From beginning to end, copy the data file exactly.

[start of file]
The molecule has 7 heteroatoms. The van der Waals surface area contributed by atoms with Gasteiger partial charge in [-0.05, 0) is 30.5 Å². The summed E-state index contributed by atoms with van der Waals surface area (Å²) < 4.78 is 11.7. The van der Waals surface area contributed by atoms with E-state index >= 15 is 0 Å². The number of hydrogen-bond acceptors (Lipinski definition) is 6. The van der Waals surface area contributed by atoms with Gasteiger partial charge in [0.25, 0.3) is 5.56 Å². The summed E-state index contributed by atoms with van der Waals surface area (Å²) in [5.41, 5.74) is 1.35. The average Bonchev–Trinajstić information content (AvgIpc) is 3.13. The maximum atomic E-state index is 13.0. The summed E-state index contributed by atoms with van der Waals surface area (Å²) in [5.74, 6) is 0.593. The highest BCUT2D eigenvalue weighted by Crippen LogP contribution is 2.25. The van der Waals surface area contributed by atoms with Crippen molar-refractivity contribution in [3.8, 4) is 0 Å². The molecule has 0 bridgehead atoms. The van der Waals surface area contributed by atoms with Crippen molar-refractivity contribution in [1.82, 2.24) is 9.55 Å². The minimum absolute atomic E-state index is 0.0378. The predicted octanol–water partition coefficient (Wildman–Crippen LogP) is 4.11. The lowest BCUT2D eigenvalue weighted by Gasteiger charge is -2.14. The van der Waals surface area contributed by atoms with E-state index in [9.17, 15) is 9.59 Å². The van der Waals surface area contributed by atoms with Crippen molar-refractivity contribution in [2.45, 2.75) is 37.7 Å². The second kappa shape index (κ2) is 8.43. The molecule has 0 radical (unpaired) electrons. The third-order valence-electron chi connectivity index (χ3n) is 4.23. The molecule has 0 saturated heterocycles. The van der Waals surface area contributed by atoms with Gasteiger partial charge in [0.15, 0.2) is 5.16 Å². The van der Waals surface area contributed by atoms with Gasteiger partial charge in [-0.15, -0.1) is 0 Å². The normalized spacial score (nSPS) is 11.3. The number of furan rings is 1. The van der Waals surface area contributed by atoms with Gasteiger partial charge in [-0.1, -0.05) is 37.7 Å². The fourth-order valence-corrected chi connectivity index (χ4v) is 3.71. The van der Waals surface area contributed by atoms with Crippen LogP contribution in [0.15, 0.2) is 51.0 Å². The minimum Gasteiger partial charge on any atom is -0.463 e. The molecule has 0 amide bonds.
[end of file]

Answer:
The molecule has 7 heteroatoms. The van der Waals surface area contributed by atoms with Gasteiger partial charge in [-0.05, 0) is 30.5 Å². The summed E-state index contributed by atoms with van der Waals surface area (Å²) < 4.78 is 11.7. The van der Waals surface area contributed by atoms with E-state index >= 15 is 0 Å². The number of hydrogen-bond acceptors (Lipinski definition) is 6. The van der Waals surface area contributed by atoms with Gasteiger partial charge in [0.25, 0.3) is 5.56 Å². The summed E-state index contributed by atoms with van der Waals surface area (Å²) in [5.41, 5.74) is 1.35. The average Bonchev–Trinajstić information content (AvgIpc) is 3.13. The maximum atomic E-state index is 13.0. The summed E-state index contributed by atoms with van der Waals surface area (Å²) in [5.74, 6) is 0.593. The highest BCUT2D eigenvalue weighted by Crippen LogP contribution is 2.25. The van der Waals surface area contributed by atoms with Crippen molar-refractivity contribution in [3.8, 4) is 0 Å². The molecule has 0 bridgehead atoms. The van der Waals surface area contributed by atoms with Crippen molar-refractivity contribution in [1.82, 2.24) is 9.55 Å². The minimum absolute atomic E-state index is 0.0378. The predicted octanol–water partition coefficient (Wildman–Crippen LogP) is 4.11. The lowest BCUT2D eigenvalue weighted by Gasteiger charge is -2.14. The van der Waals surface area contributed by atoms with E-state index in [9.17, 15) is 9.59 Å². The van der Waals surface area contributed by atoms with Crippen molar-refractivity contribution in [2.45, 2.75) is 37.7 Å². The second kappa shape index (κ2) is 8.43. The molecule has 0 radical (unpaired) electrons. The third-order valence-electron chi connectivity index (χ3n) is 4.23. The molecule has 0 saturated heterocycles. The van der Waals surface area contributed by atoms with Gasteiger partial charge in [0.15, 0.2) is 5.16 Å². The van der Waals surface area contributed by atoms with Gasteiger partial charge in [-0.15, -0.1) is 0 Å². The normalized spacial score (nSPS) is 11.3. The number of furan rings is 1. The van der Waals surface area contributed by atoms with Gasteiger partial charge in [-0.1, -0.05) is 37.7 Å². The fourth-order valence-corrected chi connectivity index (χ4v) is 3.71. The van der Waals surface area contributed by atoms with Crippen LogP contribution in [0.15, 0.2) is 51.0 Å². The minimum Gasteiger partial charge on any atom is -0.463 e. The molecule has 0 amide bonds.